Cast: Ajith Kumar, Devayani, Heera
Director: Ramesh Khanna
‘THODARUM’ is another one of those tuggers at your tear glands, that try to tell the tale of the ‘overpossessive wife’, ‘her spouse’ and ‘the other woman.’
Director Ramesh Khanna, after his comic role in the superhit ‘Unidathil Ennal Koduthen’ which had us rolling over in the aisles, probably decided to make amends and so we have ‘Thodarum.’
The film starts off with the arrival of Jayaram (Ajith) at a village to seek the alliance of Sita (Devayani). He fulfills the required formalities and the enterprise ends in wedlock.
But he is soon to find out that his helpmeet, in spite of all her wonderful qualities, is a bit overpossessive in nature, and from hereon we know what to expect.., the arrival of a lovely lass at his workplace to spice up the proceedings... the ability of our filmi wives to be always able to spot their husbands and this ‘other lass’ in compromising positions their readiness to miscontrue these innocent relationships... and their tendency to selfignite with jealousy.
Of course, finally Sita files for divorce., and in due course, there is a twist in the tale, which turns the story on its head.
The director tries hard to avoid small puddles of cliches, but unfortunately falls into an ocean instead.
Devayani as Sita has the meaty role, and gives us a wonderfully controlled performance.
Ajith as the sometimes confused, sometimes shocked. but always understanding husband, is adequate and so is Heera. But Delhi Ganesh, as Sita’s uncle, is the scene-stealer.
Illayaraja’s songs are as uninspiring as most of the movie, but the background score is spot-on.
In the first half the director tries to cushion this woefully narrated tale of woe, with a two-pronged, languid comedy track, one of which makes a hapless disappearance after the break...
The second half has you grabbing at your handkerchiefs and wishing earnestly that you had brought a bigger one along.
Beauty sans foundation
Film: Habba (Kannada)
Director: D Rajendra Babu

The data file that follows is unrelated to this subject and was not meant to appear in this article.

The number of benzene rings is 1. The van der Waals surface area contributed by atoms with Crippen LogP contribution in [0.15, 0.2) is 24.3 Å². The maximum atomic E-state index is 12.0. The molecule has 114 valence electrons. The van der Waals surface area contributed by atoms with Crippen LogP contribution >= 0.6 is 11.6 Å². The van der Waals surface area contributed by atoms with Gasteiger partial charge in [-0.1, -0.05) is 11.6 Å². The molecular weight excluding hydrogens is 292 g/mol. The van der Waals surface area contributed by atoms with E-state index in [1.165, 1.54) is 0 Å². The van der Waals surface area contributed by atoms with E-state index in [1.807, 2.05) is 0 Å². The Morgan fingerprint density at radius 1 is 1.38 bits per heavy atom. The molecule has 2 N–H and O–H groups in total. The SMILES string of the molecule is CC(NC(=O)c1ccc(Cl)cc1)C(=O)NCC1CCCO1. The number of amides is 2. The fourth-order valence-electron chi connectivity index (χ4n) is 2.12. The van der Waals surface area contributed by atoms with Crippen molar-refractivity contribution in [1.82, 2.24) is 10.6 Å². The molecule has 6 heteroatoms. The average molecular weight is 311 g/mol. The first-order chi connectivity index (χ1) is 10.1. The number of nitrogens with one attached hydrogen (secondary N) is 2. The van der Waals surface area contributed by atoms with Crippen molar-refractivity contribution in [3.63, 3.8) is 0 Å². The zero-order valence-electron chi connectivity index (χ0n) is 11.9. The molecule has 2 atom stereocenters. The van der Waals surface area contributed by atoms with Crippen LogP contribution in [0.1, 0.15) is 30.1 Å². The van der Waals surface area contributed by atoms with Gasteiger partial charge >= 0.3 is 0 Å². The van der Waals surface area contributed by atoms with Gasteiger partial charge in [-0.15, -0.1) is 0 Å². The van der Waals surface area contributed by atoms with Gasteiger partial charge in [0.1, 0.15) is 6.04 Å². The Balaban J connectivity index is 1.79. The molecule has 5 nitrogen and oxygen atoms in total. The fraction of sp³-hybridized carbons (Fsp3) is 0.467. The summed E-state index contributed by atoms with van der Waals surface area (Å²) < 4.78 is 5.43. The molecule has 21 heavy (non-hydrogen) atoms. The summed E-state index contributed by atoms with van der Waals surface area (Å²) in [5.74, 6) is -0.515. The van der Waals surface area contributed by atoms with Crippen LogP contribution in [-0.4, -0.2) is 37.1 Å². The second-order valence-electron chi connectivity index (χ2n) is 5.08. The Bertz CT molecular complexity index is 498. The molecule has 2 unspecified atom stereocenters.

Cast: Vishnuvardhan, Ambarish, Devaraj, Shasikumar, Ramkumar, Jayaprada, Urvashi, Kasturi. Charulatha, Vijayalakshmi, Nagababu, Ghazar Khan, Ravi and Leelavathy
THOUGH it’s interesting to see almost all the major artistes in one film, Habba is like a beautiful mansion without proper foundation.
If some of the scenes, especially the stunts, are any indication, it seems the director has had to struggle to give equal footage to all.
The whole story of the film revolves around two marriages.
While the first half of the film ends with Shashikumar and Charulatha getting together, the second half ends with Ramkumar and Vijayalakshmi’s marriage.
Vishnuvardhan, Ambarish, Devaraj, Shashikumar and Ramkumar are brothers. While Vishnuvardhan gets married with Jayaprada, Ambarish with Urvashi and Devaraj with Kasturi, Shashikumar and Ramkumar are bachelors.
Vishnuvardhan comes to know that Sashikumar is in love with Savithri (Charulatha) and promptly arranges his marriage.
While his brothers and sisters-in-law are busy in the marriage, Ramkumar’ meets Seetha
(Vijayalakshmi) and falls in love with her.
Meanwhile Ramkumar succeeds in getting his elders’ consent to marry his lover but it is not the same for Seetha who has to convince her four brothers.
They want their sister to remain a spinster so they can keep her property Here the director introduces a modern type Virataparva of Mahabharatha epic where Vishnuvardhan and his brothers along with their wives join Seetha’s house in disguise as servants.
Ramkumar too joins her house as a eunuch to teach her dance.
Finally how Ramkumar and Seetha get married forms the climax of the story but not before a small - number of unconvincing and unnecessary scenes.
Though almost all the artistes have acted well, Ramkumar and Ambarish are the most riveting. Unfortunately, the director fails to exploit Jayaprada’s dancing skills or Urvashi's talent for comedy.
Music director Hamsaleka excels.
Y MAHESWARA REDDY